Always check data coming into your program for success and validity. If you don't, you'll regret it eventually. max_num is a predictable value already, but failure to read input is not a case you can just ignore and pretend didn't happen. Users don't like that.

    >cout << endl << "Input a number: ";
    No need for endl again.

    >cin >> number;
    Check return values.

    >file << number << endl;
    How do you know file is valid? Sure, most of the time the client will call your init function, but why take the chance? Double check here, or be sure to initialize file in the constructor.

    >Buffer= new int[ max_display ];
    Check for null if you use a pre-standard compiler, and either catch bad_alloc or notify the client somehow that this function can throw a bad_alloc exception if your compiler is newer.

    >Buffer= new int;
    This is a bad, bad thing. First, you aren't allocating memory for an array, this is just a single integer. Second, you are causing a memory leak because RecieveData also allocated memory to Buffer.

    >while( !file.eof() )
    This is an ill-formed loop condition. The eof member function wasn't meant to be used as a loop condition and will cause you problems.

    >file >> Buffer[ count ];
    Why are you even doing this? Supposedly Buffer already contains the data you want. No sane human being would call sort before getting the data. How does a client know that Sort fills its buffer? And why is a sort function performing I/O operations? "One function, one job", remember that.

    I'll refrain from commenting on your sorting algorithm. It appears to be correct even though it's use is never wise.

    >while( i < count )
    Better to initialize i somewhere near here. Readers will be confused when they see a use without initialization. Yes, it was give the value of 0 at the top of the function, but readers don't want to go hunting for a variable initialization just to see if it was done.

    Main.cpp:

    >int main( int argc, char *argv[] )
    Why are you declaring argc and argv? You don't use them.

    >STR Filename= "Numbers.txt";
    This cleverly hidden bug makes my point. Assigning a string literal to a char * is a deprecated feature. You should be using CSTR, but the bug is hard to see because you've hidden the type with a typedef.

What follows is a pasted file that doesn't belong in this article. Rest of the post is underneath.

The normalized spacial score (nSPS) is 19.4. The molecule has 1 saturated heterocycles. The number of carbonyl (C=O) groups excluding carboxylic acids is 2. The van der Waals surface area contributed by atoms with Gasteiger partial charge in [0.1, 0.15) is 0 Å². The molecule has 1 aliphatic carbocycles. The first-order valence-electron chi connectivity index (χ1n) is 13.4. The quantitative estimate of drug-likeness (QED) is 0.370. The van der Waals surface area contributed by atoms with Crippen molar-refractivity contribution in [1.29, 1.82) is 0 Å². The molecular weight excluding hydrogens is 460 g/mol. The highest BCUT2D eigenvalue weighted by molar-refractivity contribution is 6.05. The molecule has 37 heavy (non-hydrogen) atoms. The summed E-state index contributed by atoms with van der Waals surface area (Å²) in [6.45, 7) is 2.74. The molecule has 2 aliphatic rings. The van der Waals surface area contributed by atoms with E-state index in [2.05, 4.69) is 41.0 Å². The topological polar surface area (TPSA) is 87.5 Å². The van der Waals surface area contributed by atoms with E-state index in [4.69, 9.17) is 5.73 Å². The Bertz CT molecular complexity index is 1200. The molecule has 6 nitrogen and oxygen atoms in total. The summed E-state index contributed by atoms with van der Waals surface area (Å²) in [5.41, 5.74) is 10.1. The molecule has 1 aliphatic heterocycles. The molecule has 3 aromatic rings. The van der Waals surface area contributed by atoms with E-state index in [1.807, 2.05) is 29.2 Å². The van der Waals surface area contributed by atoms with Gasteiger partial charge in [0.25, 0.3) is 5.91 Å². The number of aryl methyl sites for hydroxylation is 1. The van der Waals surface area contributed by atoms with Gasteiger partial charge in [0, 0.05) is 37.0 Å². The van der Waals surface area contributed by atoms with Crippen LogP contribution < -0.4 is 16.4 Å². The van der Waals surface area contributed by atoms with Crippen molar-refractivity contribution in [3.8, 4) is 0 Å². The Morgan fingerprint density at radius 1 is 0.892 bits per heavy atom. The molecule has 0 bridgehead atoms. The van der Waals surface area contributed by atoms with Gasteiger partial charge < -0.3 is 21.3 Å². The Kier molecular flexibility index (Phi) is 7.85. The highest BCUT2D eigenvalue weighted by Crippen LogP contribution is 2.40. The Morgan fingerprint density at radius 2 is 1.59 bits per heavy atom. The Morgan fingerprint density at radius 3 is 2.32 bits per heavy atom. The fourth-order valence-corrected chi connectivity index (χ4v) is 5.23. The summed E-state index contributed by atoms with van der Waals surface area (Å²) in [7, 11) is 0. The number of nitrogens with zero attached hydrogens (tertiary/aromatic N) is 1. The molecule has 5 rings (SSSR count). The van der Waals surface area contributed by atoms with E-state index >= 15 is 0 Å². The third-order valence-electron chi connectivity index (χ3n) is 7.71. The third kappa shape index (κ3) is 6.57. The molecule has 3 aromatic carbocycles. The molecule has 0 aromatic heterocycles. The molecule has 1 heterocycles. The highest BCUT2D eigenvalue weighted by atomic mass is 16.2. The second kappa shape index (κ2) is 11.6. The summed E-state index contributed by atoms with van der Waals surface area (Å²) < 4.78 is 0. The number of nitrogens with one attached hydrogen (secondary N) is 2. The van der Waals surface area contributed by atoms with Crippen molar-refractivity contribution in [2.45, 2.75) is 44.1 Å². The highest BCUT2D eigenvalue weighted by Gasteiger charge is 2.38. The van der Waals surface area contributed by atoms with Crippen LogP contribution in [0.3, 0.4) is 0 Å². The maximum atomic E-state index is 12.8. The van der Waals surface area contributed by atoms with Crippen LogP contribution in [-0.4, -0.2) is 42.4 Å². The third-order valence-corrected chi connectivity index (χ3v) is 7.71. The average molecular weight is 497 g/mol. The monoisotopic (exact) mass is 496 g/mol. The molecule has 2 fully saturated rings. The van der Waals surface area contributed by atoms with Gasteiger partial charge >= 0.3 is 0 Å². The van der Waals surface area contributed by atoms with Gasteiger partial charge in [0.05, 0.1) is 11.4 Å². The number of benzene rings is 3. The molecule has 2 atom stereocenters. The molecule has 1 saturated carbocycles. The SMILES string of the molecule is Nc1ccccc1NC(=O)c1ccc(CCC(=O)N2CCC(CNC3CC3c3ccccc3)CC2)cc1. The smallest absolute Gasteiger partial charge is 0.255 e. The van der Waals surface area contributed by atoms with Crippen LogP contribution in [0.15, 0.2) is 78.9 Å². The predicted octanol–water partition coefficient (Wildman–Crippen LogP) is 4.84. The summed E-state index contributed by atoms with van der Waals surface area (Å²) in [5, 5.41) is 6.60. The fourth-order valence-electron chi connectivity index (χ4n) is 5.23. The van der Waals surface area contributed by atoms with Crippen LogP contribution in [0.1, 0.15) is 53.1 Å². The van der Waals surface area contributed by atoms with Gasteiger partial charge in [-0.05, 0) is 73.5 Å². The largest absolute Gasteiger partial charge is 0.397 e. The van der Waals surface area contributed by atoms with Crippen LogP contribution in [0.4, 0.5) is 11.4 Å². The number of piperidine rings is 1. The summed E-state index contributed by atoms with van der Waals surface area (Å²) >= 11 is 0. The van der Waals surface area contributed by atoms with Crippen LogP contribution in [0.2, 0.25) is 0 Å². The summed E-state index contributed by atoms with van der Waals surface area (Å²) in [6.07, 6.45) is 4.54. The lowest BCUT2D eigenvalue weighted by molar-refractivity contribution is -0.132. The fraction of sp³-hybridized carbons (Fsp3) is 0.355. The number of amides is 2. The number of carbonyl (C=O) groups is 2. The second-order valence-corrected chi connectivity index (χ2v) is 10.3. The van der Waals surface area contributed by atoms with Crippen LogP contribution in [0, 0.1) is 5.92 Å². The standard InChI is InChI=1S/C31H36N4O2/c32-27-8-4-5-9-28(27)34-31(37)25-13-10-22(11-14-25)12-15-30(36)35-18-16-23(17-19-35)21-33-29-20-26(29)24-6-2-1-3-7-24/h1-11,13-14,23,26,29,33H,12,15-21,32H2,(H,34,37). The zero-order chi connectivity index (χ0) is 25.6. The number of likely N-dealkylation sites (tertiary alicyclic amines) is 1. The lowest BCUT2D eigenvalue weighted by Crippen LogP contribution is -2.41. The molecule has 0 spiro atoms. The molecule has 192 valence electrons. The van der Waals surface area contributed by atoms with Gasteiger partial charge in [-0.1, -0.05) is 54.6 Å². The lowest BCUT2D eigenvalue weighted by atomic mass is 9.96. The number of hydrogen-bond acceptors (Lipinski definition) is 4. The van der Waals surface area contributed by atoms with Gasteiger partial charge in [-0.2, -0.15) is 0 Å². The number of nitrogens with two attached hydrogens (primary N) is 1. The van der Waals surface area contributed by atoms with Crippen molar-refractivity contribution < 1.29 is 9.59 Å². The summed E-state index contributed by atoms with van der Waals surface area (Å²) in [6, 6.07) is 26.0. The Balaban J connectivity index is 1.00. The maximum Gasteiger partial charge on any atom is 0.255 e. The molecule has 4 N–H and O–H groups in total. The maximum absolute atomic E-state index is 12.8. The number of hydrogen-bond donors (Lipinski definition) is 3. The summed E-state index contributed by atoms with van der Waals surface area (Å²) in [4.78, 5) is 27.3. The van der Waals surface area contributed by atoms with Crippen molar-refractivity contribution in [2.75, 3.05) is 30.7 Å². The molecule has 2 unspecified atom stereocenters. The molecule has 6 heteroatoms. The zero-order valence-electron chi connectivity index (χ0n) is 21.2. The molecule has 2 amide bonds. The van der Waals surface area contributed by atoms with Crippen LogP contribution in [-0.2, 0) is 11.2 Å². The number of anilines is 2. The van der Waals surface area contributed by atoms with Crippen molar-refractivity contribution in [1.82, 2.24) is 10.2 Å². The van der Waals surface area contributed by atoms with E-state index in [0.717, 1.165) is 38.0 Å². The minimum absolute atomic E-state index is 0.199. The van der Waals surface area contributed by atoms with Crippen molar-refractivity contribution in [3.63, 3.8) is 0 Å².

Code:
    cout << "~~Menu: ~~" << endl;
    cout << "1. Send Data~" << endl;
    cout << "2. Recieve Data~" << endl;
    cout << "3. Sort Data~" << endl;
    You don't need to use endl so much in this, nor do you even need to call cout so many times. Chain together everything and format it nicely, you won't be able to tell a difference in readability, but you're program will benefit.

    >cin >> choice;
    Always check return values

    I see now that my fears were correct. The Data class does do two distinct jobs that could (should!) be placed in separate classes. Also, requiring the client code to open your file before working with it is no better than making them work directly with fstreams. A class is meant to abstract away difficult or tedious parts so that the program is easier to read, easier to write, and easier to make correct.

    >cout << "ERROR!" << endl;
    This should be cerr, not cout. And I like how you used a break for the default case, this is a good practice.

    >cin.get();
    This will likely not work as you expect if cin leaves a newline in the stream.

    >return 0;
    Not required. Standard C++ allows you to omit the return statement from main and a value of 0 will be implicitly returned.

    Conclusion: Not bad, but could be designed and implemented better with a little thought.
    My best code is written with the delete key.

  3. #3
    Registered User
    Join Date
    Sep 2003
    Posts
    71
    I read it, it helped me, thank you.
    Name: Eric Lesnar
    Learning: C/C++, SDL, WinAPI, OpenGL, and Python
    Compiler: Dev-C++ 4.9.0
    Current Game Project: Acoznict